Rabobank has been fined $369 million for money laundering.
As various news resources report, Rabobank was one of the major Dutch institutions outright rejecting cryptocurrency entrepreneurs.
Now, in a case linked to Mexican drugs money trafficking, the bank’s California unit pleaded guilty to conspiracy, being served a multimillion dollar fine but with officials conspicuously avoiding custodial sentences, cryptocurrency industry commentators note
Last week Rabobank refused #cryptocurrency businesses to open a bank account due to money laundering risks. Today they get fined, still make a profit and nobody goes to jail. What a circus. Hurry up #Bitcoin https://twitter.com/apwestregion/status/961418132245176320 …
118 people are talking about this
“The subsidiary, Rabobank National Association, said it doesn’t dispute that it accepted at least $369 million in illegal proceeds from drug trafficking and other activity from 2009 to 2012,” the Associated Press reported Thursday.
It pleaded guilty to one count of conspiracy to defraud the United States for participating in a cover-up when regulators began asking questions in 2013.
BANKS’ TWISTED TALES ON BITCOIN RELATIONSHIP
In contrast to the willingness of businesses and government structures alike to provide a nurturing environment for cryptocurrency, banks in the Netherlands continue to take an often unreliable position on the technology.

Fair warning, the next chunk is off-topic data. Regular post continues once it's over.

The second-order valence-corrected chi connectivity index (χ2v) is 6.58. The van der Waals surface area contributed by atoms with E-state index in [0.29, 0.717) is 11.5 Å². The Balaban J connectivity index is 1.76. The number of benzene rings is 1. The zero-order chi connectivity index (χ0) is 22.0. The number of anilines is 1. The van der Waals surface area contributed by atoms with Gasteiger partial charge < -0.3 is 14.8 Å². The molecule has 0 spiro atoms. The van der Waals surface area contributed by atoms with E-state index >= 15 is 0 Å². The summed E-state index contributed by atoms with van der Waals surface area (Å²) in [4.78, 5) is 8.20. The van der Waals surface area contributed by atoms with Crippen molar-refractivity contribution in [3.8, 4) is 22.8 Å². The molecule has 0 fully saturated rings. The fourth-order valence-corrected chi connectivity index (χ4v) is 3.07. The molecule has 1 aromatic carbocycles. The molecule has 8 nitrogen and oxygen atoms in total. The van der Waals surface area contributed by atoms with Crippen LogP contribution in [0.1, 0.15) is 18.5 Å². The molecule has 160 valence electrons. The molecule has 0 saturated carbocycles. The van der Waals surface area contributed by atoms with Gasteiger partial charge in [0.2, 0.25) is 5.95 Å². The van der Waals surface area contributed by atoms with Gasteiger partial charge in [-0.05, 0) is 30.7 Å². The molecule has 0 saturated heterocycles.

Rabobank’s website contains a dedicated page on the “opportunities and dangers” of Bitcoin and altcoins, quoting spokesperson Roel Steenbergen’s view that cryptocurrency “will continue to exist alongside the other forms of money we are familiar with.”
“The old and the new world have to and will find each other – this is what parties on all sides are looking for. For now, paper money and coinage will continue to exist as normal. I do not see this disappearing,” Steenbergen concludes.
The phenomenon meanwhile continues in countries throughout the world, notably in the US and UK, with banks Barclays and global giant HSBC nonetheless going on record to state their position on serving businesses.
Barclays’ record in particular had been sketchy, with frequent reports of account freezes and shutdowns surfacing over the past few years.